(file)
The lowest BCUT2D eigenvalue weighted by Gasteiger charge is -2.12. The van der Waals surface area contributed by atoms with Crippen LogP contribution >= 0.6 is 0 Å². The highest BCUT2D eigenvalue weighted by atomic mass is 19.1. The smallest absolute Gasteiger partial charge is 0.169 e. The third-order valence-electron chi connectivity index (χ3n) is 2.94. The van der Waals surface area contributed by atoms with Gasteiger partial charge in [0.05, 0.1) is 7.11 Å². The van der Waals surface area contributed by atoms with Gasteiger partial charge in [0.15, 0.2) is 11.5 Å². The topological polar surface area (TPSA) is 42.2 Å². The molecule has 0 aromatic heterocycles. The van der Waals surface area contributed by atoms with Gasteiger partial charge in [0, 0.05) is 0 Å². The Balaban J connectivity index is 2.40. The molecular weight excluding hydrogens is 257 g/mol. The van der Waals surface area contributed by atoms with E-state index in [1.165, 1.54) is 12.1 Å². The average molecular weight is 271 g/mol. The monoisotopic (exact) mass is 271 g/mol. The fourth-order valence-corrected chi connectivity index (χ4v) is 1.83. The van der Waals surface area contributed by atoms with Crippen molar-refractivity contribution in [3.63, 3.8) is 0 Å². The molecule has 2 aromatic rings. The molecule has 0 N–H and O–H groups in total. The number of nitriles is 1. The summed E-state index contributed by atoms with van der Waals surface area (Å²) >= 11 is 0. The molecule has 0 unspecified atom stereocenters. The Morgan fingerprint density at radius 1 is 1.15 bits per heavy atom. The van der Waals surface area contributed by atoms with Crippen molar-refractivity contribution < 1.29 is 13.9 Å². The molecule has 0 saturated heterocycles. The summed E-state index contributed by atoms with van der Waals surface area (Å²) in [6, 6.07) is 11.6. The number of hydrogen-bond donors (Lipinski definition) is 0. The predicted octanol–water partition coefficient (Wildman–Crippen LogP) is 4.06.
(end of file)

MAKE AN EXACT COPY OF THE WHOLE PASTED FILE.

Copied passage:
The lowest BCUT2D eigenvalue weighted by Gasteiger charge is -2.12. The van der Waals surface area contributed by atoms with Crippen LogP contribution >= 0.6 is 0 Å². The highest BCUT2D eigenvalue weighted by atomic mass is 19.1. The smallest absolute Gasteiger partial charge is 0.169 e. The third-order valence-electron chi connectivity index (χ3n) is 2.94. The van der Waals surface area contributed by atoms with Gasteiger partial charge in [0.05, 0.1) is 7.11 Å². The van der Waals surface area contributed by atoms with Gasteiger partial charge in [0.15, 0.2) is 11.5 Å². The topological polar surface area (TPSA) is 42.2 Å². The molecule has 0 aromatic heterocycles. The van der Waals surface area contributed by atoms with Gasteiger partial charge in [0, 0.05) is 0 Å². The Balaban J connectivity index is 2.40. The molecular weight excluding hydrogens is 257 g/mol. The van der Waals surface area contributed by atoms with E-state index in [1.165, 1.54) is 12.1 Å². The average molecular weight is 271 g/mol. The monoisotopic (exact) mass is 271 g/mol. The fourth-order valence-corrected chi connectivity index (χ4v) is 1.83. The van der Waals surface area contributed by atoms with Crippen molar-refractivity contribution in [3.63, 3.8) is 0 Å². The molecule has 2 aromatic rings. The molecule has 0 N–H and O–H groups in total. The number of nitriles is 1. The summed E-state index contributed by atoms with van der Waals surface area (Å²) >= 11 is 0. The molecule has 0 unspecified atom stereocenters. The Morgan fingerprint density at radius 1 is 1.15 bits per heavy atom. The van der Waals surface area contributed by atoms with Crippen molar-refractivity contribution < 1.29 is 13.9 Å². The molecule has 0 saturated heterocycles. The summed E-state index contributed by atoms with van der Waals surface area (Å²) in [6, 6.07) is 11.6. The number of hydrogen-bond donors (Lipinski definition) is 0. The predicted octanol–water partition coefficient (Wildman–Crippen LogP) is 4.06.